When gang behavior is offered to show an individual's behavior, these cases raise many issues. Among them are:
1. Is a particular set of people a gang or not a gang? By what criteria (if any are explicit) is this classification or judgment made?
2. Is some gang at time T-1 the same or substantially the same as at time T-2? (How does the gang expert know?)
3. Is a branch of some gang in place 1 the same as the branch of the gang in place 2?
3A. Are there substantial variations in the behavior or characteristics of the chapters or subparts of this or that gang?4. Does a gang in place 1 belong to the same gang that a gang in place 2 does?
5. Is the behavior of members of some gang uniform or substantially uniform? If not, is the behavior of individuals who take the part of particular types of members of the gang -- e.g., the "gang clown" -- uniform or substantially uniform?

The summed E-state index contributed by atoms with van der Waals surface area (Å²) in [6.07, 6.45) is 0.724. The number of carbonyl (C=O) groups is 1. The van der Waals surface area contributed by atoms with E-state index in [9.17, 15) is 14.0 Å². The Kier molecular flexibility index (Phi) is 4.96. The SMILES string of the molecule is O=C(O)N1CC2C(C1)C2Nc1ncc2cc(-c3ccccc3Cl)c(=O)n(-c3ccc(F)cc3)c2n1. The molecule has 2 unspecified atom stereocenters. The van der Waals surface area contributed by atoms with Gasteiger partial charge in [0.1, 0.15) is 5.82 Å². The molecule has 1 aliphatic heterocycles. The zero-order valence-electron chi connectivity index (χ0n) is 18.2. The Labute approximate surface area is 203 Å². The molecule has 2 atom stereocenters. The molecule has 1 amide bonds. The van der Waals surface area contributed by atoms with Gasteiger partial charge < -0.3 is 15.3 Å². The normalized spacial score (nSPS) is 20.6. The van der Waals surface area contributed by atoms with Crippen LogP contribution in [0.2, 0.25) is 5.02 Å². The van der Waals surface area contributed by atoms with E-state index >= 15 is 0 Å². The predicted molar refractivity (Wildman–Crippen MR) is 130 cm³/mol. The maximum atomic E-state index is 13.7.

6. What evidentiary basis does a "gang expert" (typically a police officer) typically have for saying that such and such a group is a gang or that such-and-such a gang in place 1 and a gang in place 2 are part of the same gang or that members of such and such a gang -- or gangs in general? -- adhere to such and such rituals or have such and such attitudes or have such and such beliefs? Personal observation of gang behavior? Statements made by apparent gang members? Statements made by instructors in police academies? Statements made on the internet (which are or are not vetted for accuracy?)?
The "knowledge base" that is often available to "gang experts" seems to leave a lot of opportunities for urban myths to flourish there. This is not to say that police officers never know nuttin' useful about gang behavior in the neighborhoods in which the police officers prowl. It is to say that it is awfully hard to evaluate the typical gang expert's claim that he or she knows the behavior of such and such a gang and how some individual members of that gang behave, feel, or think.